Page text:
After graduating from Berea in 1987, Dean Batson went on to the University of South Carolina before earning his Master's degree in Education from Converse College. After college, Batson began coaching and teaching at Berea High. He coached the football team's running backs for 12 years before taking over as head coach nine days before the 2003 football season began.
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"Dean was a quarterback in every way. He was a consummate leader," said Green, who first tenure as Berea's coach began with Batson's senior year. "He had such strong character and was such a strong competitor.
"When I had the opportunity to hire him as a coach, I jumped at it. That was just because if I could get our guys to compete with the same tenacity and not quit as Dean did, I knew we were going to have some good teams."
A few years after Batson's cancer diagnosis, a 25-mile bicycle ride was held as a benefit for his family. The Dean Batson Legacy Ride began in 2011 to raise money for kidney cancer research and a college fund for Batson's two children, Emily and Parks. That event soon became Dean Batson Legacy Events, which included annual fundraisers such as a 5K and 10K run and a golf tournament.
Green recalled that Batson did not have overly tremendous skills at any of the three sports he played at Berea. Green said other factors made Batson successful.
"The thing that made him such a special player was the attitude that he played with and the way he made people around him better," Green said. "This was a very special young man."
In lieu of flowers, memorials may be made to Pelham Road Baptist Church, 1108 Pelham Road, Greenville, SC 29615 or to the Dean Batson Legacy Event at any Wells Fargo Bank location.
Condolences may be sent to the family at www.thomasmcafee.com.
Correction: This article has been updated to clarify the rent isn't subsidized according to income. The developer obtained tax credits from state and federal sources, and leveraged those to offset project costs, which allow it to charge below market rents to qualifying residents.The Sullivan, a new apartment complex in Berea, aims to address affordable housing needs in Greenville County. The apartments are reserved for households earning 60 percent of the area median income, about $51,000, or less....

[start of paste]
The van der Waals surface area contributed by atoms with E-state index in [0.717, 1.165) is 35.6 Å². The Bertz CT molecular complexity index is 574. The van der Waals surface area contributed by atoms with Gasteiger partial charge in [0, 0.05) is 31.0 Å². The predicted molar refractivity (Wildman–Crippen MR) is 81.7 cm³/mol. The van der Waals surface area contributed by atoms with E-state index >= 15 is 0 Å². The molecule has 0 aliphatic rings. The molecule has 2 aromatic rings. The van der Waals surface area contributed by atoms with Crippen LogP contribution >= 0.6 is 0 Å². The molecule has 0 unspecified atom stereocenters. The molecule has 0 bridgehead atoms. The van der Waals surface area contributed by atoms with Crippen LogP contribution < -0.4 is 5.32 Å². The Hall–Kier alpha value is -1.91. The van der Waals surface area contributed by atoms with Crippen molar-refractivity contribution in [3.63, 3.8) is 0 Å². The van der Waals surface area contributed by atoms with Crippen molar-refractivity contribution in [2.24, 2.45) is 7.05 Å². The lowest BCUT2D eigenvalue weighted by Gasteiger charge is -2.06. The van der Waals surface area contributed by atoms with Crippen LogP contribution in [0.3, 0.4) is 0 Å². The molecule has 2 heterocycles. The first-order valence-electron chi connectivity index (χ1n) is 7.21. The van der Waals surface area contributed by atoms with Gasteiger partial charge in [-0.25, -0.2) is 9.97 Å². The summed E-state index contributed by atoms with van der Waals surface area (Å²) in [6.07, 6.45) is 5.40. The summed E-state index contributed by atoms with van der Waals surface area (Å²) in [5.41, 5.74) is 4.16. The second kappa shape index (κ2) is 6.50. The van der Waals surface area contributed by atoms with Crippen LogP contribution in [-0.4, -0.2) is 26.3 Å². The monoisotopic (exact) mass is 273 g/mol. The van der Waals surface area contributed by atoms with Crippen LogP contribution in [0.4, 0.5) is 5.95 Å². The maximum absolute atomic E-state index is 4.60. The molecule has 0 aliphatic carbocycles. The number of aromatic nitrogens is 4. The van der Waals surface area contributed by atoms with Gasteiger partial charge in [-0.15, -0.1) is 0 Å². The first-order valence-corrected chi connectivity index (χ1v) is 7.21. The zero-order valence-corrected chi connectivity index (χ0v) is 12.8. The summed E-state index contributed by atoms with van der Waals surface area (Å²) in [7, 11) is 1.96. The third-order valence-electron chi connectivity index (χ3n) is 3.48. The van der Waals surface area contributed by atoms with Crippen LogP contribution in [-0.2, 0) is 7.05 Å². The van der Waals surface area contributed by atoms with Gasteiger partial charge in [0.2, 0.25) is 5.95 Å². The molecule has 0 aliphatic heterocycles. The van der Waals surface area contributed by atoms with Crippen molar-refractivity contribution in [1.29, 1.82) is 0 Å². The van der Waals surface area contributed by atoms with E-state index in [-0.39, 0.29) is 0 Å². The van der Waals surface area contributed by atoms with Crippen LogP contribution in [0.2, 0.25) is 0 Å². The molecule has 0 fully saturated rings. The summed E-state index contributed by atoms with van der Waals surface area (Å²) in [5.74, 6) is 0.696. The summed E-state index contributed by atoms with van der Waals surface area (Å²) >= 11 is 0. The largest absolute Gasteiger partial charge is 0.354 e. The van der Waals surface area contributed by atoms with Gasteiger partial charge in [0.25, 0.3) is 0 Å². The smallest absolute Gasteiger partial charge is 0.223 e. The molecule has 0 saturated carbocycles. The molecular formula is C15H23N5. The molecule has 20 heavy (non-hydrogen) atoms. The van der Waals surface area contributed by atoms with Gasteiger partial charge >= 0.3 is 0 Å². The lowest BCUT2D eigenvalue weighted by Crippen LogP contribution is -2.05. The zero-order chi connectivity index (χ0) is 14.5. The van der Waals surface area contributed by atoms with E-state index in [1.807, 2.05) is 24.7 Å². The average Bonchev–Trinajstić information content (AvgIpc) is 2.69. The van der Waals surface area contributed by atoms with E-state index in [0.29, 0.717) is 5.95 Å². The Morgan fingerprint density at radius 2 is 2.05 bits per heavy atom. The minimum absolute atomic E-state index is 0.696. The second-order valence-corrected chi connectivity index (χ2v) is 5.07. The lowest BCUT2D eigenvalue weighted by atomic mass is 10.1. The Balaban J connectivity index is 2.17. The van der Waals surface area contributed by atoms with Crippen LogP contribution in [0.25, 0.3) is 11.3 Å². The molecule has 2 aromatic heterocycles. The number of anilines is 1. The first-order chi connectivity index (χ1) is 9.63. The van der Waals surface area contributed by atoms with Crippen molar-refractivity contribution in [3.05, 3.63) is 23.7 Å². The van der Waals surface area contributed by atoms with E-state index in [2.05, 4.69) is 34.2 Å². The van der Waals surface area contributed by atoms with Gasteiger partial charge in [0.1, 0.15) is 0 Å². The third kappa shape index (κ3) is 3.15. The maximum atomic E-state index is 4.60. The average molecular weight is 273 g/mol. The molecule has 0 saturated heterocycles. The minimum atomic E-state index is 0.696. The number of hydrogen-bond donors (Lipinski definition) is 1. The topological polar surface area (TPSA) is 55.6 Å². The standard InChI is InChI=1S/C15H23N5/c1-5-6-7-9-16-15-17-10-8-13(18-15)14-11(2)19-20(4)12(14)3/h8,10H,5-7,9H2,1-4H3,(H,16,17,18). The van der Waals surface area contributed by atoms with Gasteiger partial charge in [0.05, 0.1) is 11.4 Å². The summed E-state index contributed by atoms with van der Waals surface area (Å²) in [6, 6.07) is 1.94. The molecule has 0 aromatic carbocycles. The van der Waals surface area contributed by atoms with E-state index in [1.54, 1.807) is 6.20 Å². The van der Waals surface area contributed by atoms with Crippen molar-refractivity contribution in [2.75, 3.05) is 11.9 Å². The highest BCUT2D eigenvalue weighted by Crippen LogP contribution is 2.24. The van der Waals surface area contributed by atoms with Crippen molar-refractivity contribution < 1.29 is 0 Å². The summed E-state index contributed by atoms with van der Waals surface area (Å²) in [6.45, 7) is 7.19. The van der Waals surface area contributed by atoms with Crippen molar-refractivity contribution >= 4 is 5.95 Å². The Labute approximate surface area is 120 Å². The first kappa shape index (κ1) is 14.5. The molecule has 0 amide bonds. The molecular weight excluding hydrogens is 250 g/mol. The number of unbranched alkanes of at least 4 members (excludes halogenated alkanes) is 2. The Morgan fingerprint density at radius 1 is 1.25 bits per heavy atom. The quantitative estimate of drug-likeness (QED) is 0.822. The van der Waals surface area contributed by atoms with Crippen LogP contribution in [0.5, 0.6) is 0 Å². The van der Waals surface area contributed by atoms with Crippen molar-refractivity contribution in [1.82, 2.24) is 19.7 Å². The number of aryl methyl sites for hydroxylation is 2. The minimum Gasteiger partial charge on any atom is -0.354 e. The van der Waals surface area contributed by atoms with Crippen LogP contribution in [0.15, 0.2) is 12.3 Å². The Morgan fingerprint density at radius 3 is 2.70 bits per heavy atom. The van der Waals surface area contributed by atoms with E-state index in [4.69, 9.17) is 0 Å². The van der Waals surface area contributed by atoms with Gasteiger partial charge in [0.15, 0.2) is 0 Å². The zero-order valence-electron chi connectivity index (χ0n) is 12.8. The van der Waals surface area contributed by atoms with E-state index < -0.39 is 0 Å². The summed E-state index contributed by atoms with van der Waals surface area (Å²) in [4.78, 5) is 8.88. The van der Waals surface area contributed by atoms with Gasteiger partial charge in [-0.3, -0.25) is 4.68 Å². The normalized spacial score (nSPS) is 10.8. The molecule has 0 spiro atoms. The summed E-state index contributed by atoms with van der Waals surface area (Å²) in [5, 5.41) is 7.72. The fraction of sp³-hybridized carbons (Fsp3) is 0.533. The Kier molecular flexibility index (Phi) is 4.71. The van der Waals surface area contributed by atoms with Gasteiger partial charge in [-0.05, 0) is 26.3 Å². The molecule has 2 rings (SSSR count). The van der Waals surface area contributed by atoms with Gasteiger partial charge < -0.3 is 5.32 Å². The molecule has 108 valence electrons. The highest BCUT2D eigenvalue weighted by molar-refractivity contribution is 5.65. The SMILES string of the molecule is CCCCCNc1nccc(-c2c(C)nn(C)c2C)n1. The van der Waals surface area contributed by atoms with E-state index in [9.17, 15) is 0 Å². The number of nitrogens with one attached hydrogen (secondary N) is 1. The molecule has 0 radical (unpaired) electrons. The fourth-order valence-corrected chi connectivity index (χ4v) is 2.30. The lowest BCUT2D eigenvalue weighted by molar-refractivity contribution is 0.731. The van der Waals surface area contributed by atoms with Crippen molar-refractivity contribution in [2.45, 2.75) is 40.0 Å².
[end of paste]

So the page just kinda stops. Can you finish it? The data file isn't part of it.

Correction: This article has been updated to clarify the rent isn't subsidized according to income. The developer obtained tax credits from state and federal sources, and leveraged those to offset project costs, which allow it to charge below market rents to qualifying residents.
The Sullivan, a new apartment complex in Berea, aims to address affordable housing needs in Greenville County. The apartments are reserved for households earning 60 percent of the area median income, about $51,000, or less.
As previously reported by The Greenville News, the area needs approximately 20,000 more units of low-cost housing, according to a coalition of housing groups in the city and county.
Holly Douglas, a principal on the development team, acknowledged the need for affordable housing in the area.
"Wages for many jobs are not keeping pace with housing prices and supply for rental homes at this price point are greatly lagging demand here," Douglas said. "An absence of quality affordable housing solutions impacts everyone, not just those that need a place to live. We're excited to be a part of the solution in developing this neighborhood and working closely with our partners to bring The Sullivan to life."
The apartment complex, located at 6001 Jacks Lookout Road, has 180 apartments in five buildings. There are one, two, three and four-bedroom options available.
The Sullivan is a combined effort of Schaumber Development, Holliday Development and Douglas Development. The project was financed through investment from RBC Capital Markets, JP Morgan Chase, Stifel, Prudential and Community Works and low-income housing tax credits.
Amenities at the Sullivan include an onsite laundry facility, a pool, a playground, fitness center and a dog park. Douglas said the Sullivan is designed as a quality solution and showplace of how a high-quality affordable development can be integrated within a community.
"We are continuously challenging stereotypes about what affordable housing looks and feels like," Douglas said.
The Sullivan began accepting its first residents April 24. Information is available by calling the leasing office at 864-987-8133 or by e-mail at firstname.lastname@example.org.
Royale Bonds covers issues and topics related to affordable housing for the Greenville News. Reach her via email at email@example.com.